Rodents and other wildlife can play an important role in the transmission of pig diseases that can compromise the health and growth of pigs, and may also affect people working in close proximity with the animals. Rodents are also responsible for a vast amount of damage, through their gnawing and burrowing to wiring and shed infrastructure. A number of piggery fires have been caused by rodent activities. When rodents live around farm buildings, they are a food source that can attract predators such as foxes or stray cats, and these, in turn, may contribute to disease problems. An effective disease barrier system cannot be achieved or maintained without good rodent control.
On-farm rodent control programs that rely on rodenticides alone to control and manage rodent problems aren’t effective or sustainable. Sound rodent control management is only achieved by:
These objectives can be achieved through an integrated approach made up of a number of steps that include:
It is essential that you use a rodenticide product that is prescribed for use in agricultural production systems (on-label use). If you use a contractor, ensure that you receive appropriate instructions for use of the product. These instructions must be strictly followed. Rodenticides should always be handled and treated with a great deal of caution as they are not only poisonous to rodents, they can also be harmful to pets, other livestock, wildlife and in sufficient doses, even humans. When using rodenticides:
Some general safety precautions should be followed in addition to those appearing on product labels. When checking on bait stations or handling baits remember to wear the appropriate safety gear specified on the label, including disposable gloves. The use of gloves will reduce the human smell on the baits. Also remember to wash your hands and face thoroughly and change your clothes after handling used or new bait stations.
Take into account that all rodenticides are sufficiently toxic to cause death to pigs. Remember that pigs may feed on rodent carcasses. Therefore, pick up and properly dispose of any rodent carcasses that result from the use of toxic baits. Handle rodent carcasses with rubber gloves, long tongs, or shovels. Anticoagulant chemicals (which are found in the first and second generation rodenticides) are stored in the body of the rat and don’t break down in the time it takes the animal to die, so it is essential to remove any carcasses to ensure pigs don’t consume them.
Before starting a rodent control program it really pays to investigate where the signs of activity are occurring and concentrated. Burrows, runs, fresh droppings and rodent nests (made from fine shredded paper or other fibrous material) are often found in sheltered locations while insulated walls and ceilings are common nesting locations for rodents, especially mice. In pig sheds, roof rats usually build their nests in roof and wall cavities, however they can also burrow into the ground inside and outside of pig buildings. Search for evidence of rodent activity on above-ground structures, including walls, roof beams, pipes, chords, window sills, feeding systems, and rails. Rats are very good climbers and often use overhead structures to enable them to move around the piggery. When present in relatively high numbers, rats and mice occasionally can be seen during daylight hours, but they are most active at night, particularly just after dusk.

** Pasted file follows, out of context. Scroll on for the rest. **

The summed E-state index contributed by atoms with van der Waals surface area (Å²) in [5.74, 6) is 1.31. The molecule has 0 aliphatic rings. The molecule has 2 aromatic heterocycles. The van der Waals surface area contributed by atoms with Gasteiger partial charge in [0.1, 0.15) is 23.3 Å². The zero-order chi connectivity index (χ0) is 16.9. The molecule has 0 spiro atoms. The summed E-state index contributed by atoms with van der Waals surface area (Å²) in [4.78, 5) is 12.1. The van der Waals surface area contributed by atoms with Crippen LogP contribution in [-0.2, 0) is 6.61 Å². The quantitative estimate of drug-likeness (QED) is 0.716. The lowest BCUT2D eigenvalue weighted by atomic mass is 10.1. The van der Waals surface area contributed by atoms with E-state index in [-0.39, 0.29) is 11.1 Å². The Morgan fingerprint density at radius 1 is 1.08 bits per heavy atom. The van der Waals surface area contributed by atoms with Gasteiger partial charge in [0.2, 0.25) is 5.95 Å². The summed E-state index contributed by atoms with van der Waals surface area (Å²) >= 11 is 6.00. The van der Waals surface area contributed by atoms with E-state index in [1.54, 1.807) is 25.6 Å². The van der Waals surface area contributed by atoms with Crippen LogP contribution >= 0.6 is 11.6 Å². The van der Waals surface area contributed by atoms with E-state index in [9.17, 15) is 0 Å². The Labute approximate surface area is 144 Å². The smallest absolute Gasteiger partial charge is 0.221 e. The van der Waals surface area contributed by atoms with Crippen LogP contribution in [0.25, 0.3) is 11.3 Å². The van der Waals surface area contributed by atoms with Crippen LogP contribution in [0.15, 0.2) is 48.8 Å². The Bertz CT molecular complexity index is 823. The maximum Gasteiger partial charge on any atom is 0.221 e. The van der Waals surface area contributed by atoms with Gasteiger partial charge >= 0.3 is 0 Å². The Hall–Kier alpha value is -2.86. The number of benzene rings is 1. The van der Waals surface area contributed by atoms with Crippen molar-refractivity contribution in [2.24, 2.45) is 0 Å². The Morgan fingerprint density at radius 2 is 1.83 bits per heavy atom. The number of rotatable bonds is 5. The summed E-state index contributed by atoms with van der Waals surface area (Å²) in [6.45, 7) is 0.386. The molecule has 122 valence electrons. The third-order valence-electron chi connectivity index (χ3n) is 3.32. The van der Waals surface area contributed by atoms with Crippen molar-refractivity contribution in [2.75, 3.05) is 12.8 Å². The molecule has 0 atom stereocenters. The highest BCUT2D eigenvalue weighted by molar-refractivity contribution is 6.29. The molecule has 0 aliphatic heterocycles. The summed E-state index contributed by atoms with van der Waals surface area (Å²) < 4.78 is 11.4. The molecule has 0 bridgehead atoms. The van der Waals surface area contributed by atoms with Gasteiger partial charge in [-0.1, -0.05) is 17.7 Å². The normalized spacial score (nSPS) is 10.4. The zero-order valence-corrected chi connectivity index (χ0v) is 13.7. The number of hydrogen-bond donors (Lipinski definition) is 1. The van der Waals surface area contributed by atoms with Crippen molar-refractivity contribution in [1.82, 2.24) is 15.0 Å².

Eliminate or reduce the number of places rodents can use for shelter. Prevent clutter in and around buildings. Keep stored feed in rodent-proof facilities. Where practical, make structures rodent-proof. When rodents have no place to hide or nest, they cannot thrive.
The quality and quantity of alternative feed already available to rodents (i.e. pig feed) will influence the effectiveness of poison baits, as baits are competing with this tasty existing food for acceptance by rats. Therefore it is important that all access to alternative feed is reduced. This is very important because sufficient amounts of bait need to be eaten by the rodents for it to be effective, and appetising alternative food supplies will decrease the success of a baiting campaign. The presence of a continuous alternative food supply will lead to poor acceptance of toxic baits by rodents. Minimising rodent access to feed lines and feeding systems in general will assist greatly in rodent control as the availability of food influences their reproductive ability and population numbers.
If rodents or evidence of rodents are present, begin or increase control efforts. Use traps or rodenticides to reduce their numbers. Place baits or traps in areas where rodents are active. Maintain control efforts diligently until successful.
All pig producers are encouraged to investigate alternative rodent control options including:
Once rodent numbers have been reduced, continue a regular program of control to keep rodent numbers to a minimum. Maintain permanent bait stations outside sheds or traps to control invading rodents and prevent surviving rodents from breeding.
Ongoing surveillance is important to maintain control that has been achieved by a robust rodent control program. Keep in mind that a few rodents are likely to survive even the most thorough control effort. Also, rodents from nearby paddocks or sheds may invade pig sheds at any time. These rodents will multiply quickly if not kept in check with an ongoing control program. Therefore, it is important to establish permanent bait stations in farm buildings and around their perimeter. Fresh anticoagulant bait in these stations will control invading rodents before breeding populations become established.